Today Bry from WholesomelyFit is here today talking about a very serious topic…. skinny shaming. Bry and I have been friends for many years. We met through our websites and then had the opportunity to run together in 2013 for an ultra relay in Utah. I am honored to have her here today talking about something that has deep meaning to her, and so many people. I am of the personal belief that no one should be shamed for their size, whether you are small or large, hurtful words leave a deep scar. Please join me in welcoming Bry.
I think we have all been judged in some way, shape or form, and I will be the first to say I have judged others as well. Sometimes it hurts. My whole pregnancy I was the product of stares, glares, comments and judgments. I occasionally received compliments, which were a breathe of fresh air.
I thought once baby was delivered, I wouldn’t have to listen to the rude comments any more, but little did I know they would only get worse. Let me start by creating a background to my story.
Yes, it’s true I have struggled with my weight. My weight struggle may be on the opposite spectrum compared to others, in that instead of needing to loose weight, I have struggled to keep weight on. I have always been skinny. The skinny girl who was constantly trying to put on weight, in much the same way high school football players do. I couldn’t wear jeans until I was in the 6th grade, which were hard to find. I had long legs with no waist and butt..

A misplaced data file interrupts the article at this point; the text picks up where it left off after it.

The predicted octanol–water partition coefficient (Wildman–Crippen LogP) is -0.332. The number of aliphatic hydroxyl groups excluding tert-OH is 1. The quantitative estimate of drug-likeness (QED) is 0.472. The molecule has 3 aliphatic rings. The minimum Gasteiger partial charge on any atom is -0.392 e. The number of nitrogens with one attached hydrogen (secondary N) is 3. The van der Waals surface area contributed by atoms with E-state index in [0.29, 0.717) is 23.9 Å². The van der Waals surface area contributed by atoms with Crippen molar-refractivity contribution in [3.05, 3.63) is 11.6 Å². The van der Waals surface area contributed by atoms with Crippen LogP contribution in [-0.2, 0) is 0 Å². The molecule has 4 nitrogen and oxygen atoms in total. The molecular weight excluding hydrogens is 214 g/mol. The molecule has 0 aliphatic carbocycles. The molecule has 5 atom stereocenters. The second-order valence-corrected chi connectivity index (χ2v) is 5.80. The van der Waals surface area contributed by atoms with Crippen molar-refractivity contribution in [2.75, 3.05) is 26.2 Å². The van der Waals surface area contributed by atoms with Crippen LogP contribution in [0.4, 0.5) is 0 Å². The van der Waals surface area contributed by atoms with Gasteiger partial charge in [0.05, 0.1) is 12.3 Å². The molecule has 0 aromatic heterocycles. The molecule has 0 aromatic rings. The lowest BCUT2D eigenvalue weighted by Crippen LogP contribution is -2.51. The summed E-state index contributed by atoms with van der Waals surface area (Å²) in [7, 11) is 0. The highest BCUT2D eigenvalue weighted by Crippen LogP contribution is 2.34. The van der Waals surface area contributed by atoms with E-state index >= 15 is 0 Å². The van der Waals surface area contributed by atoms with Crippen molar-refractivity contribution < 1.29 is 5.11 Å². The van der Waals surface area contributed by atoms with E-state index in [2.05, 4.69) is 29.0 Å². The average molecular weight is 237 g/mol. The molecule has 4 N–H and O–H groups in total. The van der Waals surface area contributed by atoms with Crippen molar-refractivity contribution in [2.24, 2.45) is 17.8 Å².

All through high school, I was accused of having an eating disorder. I didn’t dare go to the bathroom after lunch, for fear someone would think I was actually binging and purging, and I would always round up when asked how much I weighed. I have never had an eating disorder, maybe more of a health obsessed one, but never anorexia or bulimia. I love food, and from the time I was an infant, I was tiny. Off the charts tiny. No matter how much I ate and ate and ate, I was skinny. In the eyes of many, too skinny. I was my mother’s mini me.
Fast forward to last 2014 and now the “skinny girl” is pregnant. It wasn’t until I was well into my third trimester anyone even commented on my pregnancy, unless I mentioned I was pregnant. I carried small. I was the cliche “All Baby” and subsequently the product of comments and stares.
Now not only was I supposedly a product of an eating disorder and too skinny, I was also a terrible mom putting her child at risk (according to others who didn’t know me). Add the fact I was a running pregnant woman, and I was a walking target.
Running a 1/2 at 35 weeks